The Gleason Score
During the biopsy, several cell samples are taken from throughout the prostate. The two most dominant cell patterns found will be given a score. Cells that look more like healthy cells get a lower score, and the more abnormal the cells look under the microscope, the higher the score.
Those scores are added together to get a Gleason Score. The most predominant cell pattern is first in the equation. For example, if the predominant cell sample receives a score of 3 and the secondary sample receives a 5, together, the score would be 8.
- Gleason 6 or lower: The cells look similar to healthy cells (called well-differentiated), and treatment is not likely needed right away.
- Gleason 7: for this score, there is a difference between 3+4=7 and 4+3=7. When the three is first, the predominant cell pattern is slightly more normal than when the predominant pattern is a 4. The doctor may choose to monitor you closely for signs of cancer growth, or treatments may begin.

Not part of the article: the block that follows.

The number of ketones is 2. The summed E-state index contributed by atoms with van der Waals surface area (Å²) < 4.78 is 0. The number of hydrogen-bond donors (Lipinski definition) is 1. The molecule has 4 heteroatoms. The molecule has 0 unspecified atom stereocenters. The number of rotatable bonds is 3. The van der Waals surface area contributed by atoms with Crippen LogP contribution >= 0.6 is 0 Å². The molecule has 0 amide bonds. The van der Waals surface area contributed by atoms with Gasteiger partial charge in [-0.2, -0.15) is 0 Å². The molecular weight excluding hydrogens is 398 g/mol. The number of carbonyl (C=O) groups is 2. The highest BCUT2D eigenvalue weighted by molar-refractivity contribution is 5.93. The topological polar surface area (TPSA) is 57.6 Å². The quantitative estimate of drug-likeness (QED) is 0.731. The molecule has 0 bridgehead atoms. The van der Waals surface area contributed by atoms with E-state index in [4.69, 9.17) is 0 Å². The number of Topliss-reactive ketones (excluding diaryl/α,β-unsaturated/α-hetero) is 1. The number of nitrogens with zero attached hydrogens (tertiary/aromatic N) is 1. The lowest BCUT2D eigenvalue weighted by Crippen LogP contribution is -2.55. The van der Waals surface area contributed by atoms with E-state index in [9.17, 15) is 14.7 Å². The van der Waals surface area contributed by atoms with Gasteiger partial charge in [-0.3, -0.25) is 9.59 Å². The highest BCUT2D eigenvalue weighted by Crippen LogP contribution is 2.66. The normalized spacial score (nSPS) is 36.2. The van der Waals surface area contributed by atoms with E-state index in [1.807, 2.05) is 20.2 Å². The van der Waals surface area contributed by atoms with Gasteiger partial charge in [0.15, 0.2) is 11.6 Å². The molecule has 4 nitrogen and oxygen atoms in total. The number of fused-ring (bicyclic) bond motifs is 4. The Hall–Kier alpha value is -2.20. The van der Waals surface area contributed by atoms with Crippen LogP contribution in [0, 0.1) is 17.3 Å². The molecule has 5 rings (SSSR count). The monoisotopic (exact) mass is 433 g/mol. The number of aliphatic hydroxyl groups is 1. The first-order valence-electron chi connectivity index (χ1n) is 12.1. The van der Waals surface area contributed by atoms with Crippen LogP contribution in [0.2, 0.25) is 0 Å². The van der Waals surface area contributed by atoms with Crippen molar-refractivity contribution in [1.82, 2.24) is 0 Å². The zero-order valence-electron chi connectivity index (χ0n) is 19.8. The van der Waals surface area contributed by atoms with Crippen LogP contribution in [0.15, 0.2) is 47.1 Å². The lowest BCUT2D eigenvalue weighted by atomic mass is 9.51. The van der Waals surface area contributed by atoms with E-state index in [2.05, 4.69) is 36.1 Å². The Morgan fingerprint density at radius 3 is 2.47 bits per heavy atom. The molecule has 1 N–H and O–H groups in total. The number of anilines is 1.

- Gleason 8, 9, or 10: The cells look very different from healthy cells (called poorly differentiated or undifferentiated), and treatment is likely to start soon.
Prostate Cancer Grades
Another way of determining the likelihood of prostate cancer growing quickly is through a grading system. The higher the grade (and the higher the Gleason score), the more aggressive the cancer is likely to be.
There are five grades for prostate cancer, and they're related to the Gleason score.
Grade 1: Gleason score of 6 or less
Grade 2: Gleason score of 3+4=7
Grade 3: Gleason score of 4+3=7
Grade 4: Gleason score of 8
Grade 5: Gleason score of 9 or 10